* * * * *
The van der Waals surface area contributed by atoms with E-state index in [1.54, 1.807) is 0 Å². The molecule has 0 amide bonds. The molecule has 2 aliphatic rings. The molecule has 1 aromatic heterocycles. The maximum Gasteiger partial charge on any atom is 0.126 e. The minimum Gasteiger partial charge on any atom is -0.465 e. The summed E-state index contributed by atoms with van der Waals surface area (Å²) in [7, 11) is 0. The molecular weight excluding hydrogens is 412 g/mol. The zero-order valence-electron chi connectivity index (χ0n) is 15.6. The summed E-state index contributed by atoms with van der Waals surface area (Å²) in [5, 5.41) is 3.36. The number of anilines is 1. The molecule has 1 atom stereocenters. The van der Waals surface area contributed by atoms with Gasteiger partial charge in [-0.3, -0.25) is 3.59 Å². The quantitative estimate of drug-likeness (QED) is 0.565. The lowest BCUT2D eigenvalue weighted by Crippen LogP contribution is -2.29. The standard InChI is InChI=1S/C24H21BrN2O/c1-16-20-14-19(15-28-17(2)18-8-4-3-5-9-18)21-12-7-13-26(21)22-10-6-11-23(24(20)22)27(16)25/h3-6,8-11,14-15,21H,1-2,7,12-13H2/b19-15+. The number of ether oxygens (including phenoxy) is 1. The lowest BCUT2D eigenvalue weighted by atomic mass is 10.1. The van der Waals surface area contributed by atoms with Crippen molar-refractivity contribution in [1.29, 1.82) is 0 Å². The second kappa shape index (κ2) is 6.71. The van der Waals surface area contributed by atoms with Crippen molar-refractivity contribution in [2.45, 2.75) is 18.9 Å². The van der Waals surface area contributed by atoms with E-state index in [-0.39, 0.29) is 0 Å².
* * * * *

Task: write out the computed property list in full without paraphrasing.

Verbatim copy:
The van der Waals surface area contributed by atoms with E-state index in [1.54, 1.807) is 0 Å². The molecule has 0 amide bonds. The molecule has 2 aliphatic rings. The molecule has 1 aromatic heterocycles. The maximum Gasteiger partial charge on any atom is 0.126 e. The minimum Gasteiger partial charge on any atom is -0.465 e. The summed E-state index contributed by atoms with van der Waals surface area (Å²) in [7, 11) is 0. The molecular weight excluding hydrogens is 412 g/mol. The zero-order valence-electron chi connectivity index (χ0n) is 15.6. The summed E-state index contributed by atoms with van der Waals surface area (Å²) in [5, 5.41) is 3.36. The number of anilines is 1. The molecule has 1 atom stereocenters. The van der Waals surface area contributed by atoms with Gasteiger partial charge in [-0.3, -0.25) is 3.59 Å². The quantitative estimate of drug-likeness (QED) is 0.565. The lowest BCUT2D eigenvalue weighted by Crippen LogP contribution is -2.29. The standard InChI is InChI=1S/C24H21BrN2O/c1-16-20-14-19(15-28-17(2)18-8-4-3-5-9-18)21-12-7-13-26(21)22-10-6-11-23(24(20)22)27(16)25/h3-6,8-11,14-15,21H,1-2,7,12-13H2/b19-15+. The number of ether oxygens (including phenoxy) is 1. The lowest BCUT2D eigenvalue weighted by atomic mass is 10.1. The van der Waals surface area contributed by atoms with Crippen molar-refractivity contribution in [1.29, 1.82) is 0 Å². The second kappa shape index (κ2) is 6.71. The van der Waals surface area contributed by atoms with Crippen molar-refractivity contribution in [2.45, 2.75) is 18.9 Å². The van der Waals surface area contributed by atoms with E-state index in [-0.39, 0.29) is 0 Å².